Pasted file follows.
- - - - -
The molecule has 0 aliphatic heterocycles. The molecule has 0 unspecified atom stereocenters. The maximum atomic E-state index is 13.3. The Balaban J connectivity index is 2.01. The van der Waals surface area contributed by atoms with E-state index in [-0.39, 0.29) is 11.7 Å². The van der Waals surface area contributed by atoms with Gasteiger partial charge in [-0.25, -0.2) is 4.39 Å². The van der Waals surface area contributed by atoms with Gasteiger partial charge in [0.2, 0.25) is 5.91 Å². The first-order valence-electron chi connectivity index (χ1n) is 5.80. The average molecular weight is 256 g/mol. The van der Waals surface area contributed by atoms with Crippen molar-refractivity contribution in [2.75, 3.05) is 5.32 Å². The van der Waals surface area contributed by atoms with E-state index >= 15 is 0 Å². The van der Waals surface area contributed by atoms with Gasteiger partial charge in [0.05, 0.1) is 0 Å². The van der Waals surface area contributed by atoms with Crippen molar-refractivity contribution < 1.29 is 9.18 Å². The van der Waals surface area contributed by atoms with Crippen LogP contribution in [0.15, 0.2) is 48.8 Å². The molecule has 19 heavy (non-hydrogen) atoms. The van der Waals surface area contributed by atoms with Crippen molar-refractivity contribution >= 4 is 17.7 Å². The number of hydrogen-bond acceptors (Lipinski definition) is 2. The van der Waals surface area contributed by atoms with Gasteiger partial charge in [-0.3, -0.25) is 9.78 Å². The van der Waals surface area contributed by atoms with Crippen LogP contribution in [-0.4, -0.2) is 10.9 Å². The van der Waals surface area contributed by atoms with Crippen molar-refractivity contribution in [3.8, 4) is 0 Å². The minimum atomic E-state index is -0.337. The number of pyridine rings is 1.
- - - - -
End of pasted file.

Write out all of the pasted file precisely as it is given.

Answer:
The molecule has 0 aliphatic heterocycles. The molecule has 0 unspecified atom stereocenters. The maximum atomic E-state index is 13.3. The Balaban J connectivity index is 2.01. The van der Waals surface area contributed by atoms with E-state index in [-0.39, 0.29) is 11.7 Å². The van der Waals surface area contributed by atoms with Gasteiger partial charge in [-0.25, -0.2) is 4.39 Å². The van der Waals surface area contributed by atoms with Gasteiger partial charge in [0.2, 0.25) is 5.91 Å². The first-order valence-electron chi connectivity index (χ1n) is 5.80. The average molecular weight is 256 g/mol. The van der Waals surface area contributed by atoms with Crippen molar-refractivity contribution in [2.75, 3.05) is 5.32 Å². The van der Waals surface area contributed by atoms with E-state index >= 15 is 0 Å². The van der Waals surface area contributed by atoms with Gasteiger partial charge in [0.05, 0.1) is 0 Å². The van der Waals surface area contributed by atoms with Crippen molar-refractivity contribution < 1.29 is 9.18 Å². The van der Waals surface area contributed by atoms with Crippen LogP contribution in [0.15, 0.2) is 48.8 Å². The molecule has 19 heavy (non-hydrogen) atoms. The van der Waals surface area contributed by atoms with Crippen molar-refractivity contribution >= 4 is 17.7 Å². The number of hydrogen-bond acceptors (Lipinski definition) is 2. The van der Waals surface area contributed by atoms with Gasteiger partial charge in [-0.3, -0.25) is 9.78 Å². The van der Waals surface area contributed by atoms with Crippen LogP contribution in [-0.4, -0.2) is 10.9 Å². The van der Waals surface area contributed by atoms with Crippen molar-refractivity contribution in [3.8, 4) is 0 Å². The minimum atomic E-state index is -0.337. The number of pyridine rings is 1.